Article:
What happened between Bergman and Rossellini was such scandalous and far-reaching news at the time that U.S. Senator Edwin C. Jackson of Colorado would take drastic measures to ensure that Bergman was not an example for other women. There was even a bill proposed to prevent actors found "guilty of immorality and lewdness" from appearing in American cinemas (via The Independent).

Rossellini reflected on the controversy with People in 2022, praising her mother for "stand[ing] her ground and say[ing], 'This is the man I want to marry. We're going to have three children.'" Rossellini added, "She did have three children from my dad. That's pretty amazing, I think."

She put her career before her children

Ingrid Bergman made it no secret that she loved what she did and was exceptionally good at it. The camera also loved her back. But that meant there were times when she would be away from her children, and she often decided to put her work first. Bergman's comments about acting make it seem like it was a clear choice. "If you took acting away from me, I would stop breathing," she said, according to The Guardian. 

Many years later, her daughter Isabella Rossellini showed compassion for Bergman's choices. "I understand how difficult it must have been, to be working all the time," she said to People in 2022. "And I know that she felt guilty, as I felt guilty, for working," Rossellini said, now a parent herself. However, she shared that she's followed her mother's example while raising her own daughter. "Independence comes first with financial independence," she explained.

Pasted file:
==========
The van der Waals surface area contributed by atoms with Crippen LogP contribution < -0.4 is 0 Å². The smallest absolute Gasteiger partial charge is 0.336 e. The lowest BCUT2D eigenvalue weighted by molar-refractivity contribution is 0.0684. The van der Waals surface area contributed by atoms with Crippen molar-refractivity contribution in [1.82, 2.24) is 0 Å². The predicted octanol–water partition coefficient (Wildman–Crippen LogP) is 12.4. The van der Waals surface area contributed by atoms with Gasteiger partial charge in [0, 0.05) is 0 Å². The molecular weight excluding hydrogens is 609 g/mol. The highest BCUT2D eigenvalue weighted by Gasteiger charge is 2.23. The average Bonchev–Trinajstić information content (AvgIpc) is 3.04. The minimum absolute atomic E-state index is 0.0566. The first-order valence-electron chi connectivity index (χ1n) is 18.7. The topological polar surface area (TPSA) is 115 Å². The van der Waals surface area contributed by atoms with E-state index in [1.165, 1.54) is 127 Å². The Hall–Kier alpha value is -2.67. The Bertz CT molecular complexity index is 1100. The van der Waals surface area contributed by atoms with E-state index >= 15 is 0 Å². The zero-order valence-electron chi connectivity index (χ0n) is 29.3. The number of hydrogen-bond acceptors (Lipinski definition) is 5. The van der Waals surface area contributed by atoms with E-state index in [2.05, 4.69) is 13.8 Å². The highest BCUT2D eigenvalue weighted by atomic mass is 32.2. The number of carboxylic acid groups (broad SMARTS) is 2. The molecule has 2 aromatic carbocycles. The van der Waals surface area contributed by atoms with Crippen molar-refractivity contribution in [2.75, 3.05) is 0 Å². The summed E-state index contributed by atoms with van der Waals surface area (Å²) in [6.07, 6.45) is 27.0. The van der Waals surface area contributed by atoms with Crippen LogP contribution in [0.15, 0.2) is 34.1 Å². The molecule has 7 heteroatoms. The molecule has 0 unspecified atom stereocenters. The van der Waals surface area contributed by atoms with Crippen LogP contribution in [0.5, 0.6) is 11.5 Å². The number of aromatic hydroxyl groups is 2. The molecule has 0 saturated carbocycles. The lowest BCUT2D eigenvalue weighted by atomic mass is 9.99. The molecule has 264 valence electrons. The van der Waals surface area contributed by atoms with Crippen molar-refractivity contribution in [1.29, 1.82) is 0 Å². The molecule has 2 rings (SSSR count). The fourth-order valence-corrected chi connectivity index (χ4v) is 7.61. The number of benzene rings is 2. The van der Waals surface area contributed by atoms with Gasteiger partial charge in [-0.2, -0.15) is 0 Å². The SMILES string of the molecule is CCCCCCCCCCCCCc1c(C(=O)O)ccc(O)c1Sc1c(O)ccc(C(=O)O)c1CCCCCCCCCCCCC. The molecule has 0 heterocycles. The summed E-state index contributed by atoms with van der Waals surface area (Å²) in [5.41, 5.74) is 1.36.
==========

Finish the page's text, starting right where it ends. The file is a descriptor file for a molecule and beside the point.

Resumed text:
Though she admitted to feeling lonely as a child, Rossellini said her mother's dedication to her craft ultimately gave her the "gift of self-determination."

Ingrid Bergman was not wanted in America

It's difficult to conceive of a comparable historical precedent for the intense fallout from Ingrid Bergman's affair. While it was a different time then, the backlash the "Murder on the Orient Express" actress received was so bad that she left America for almost a decade.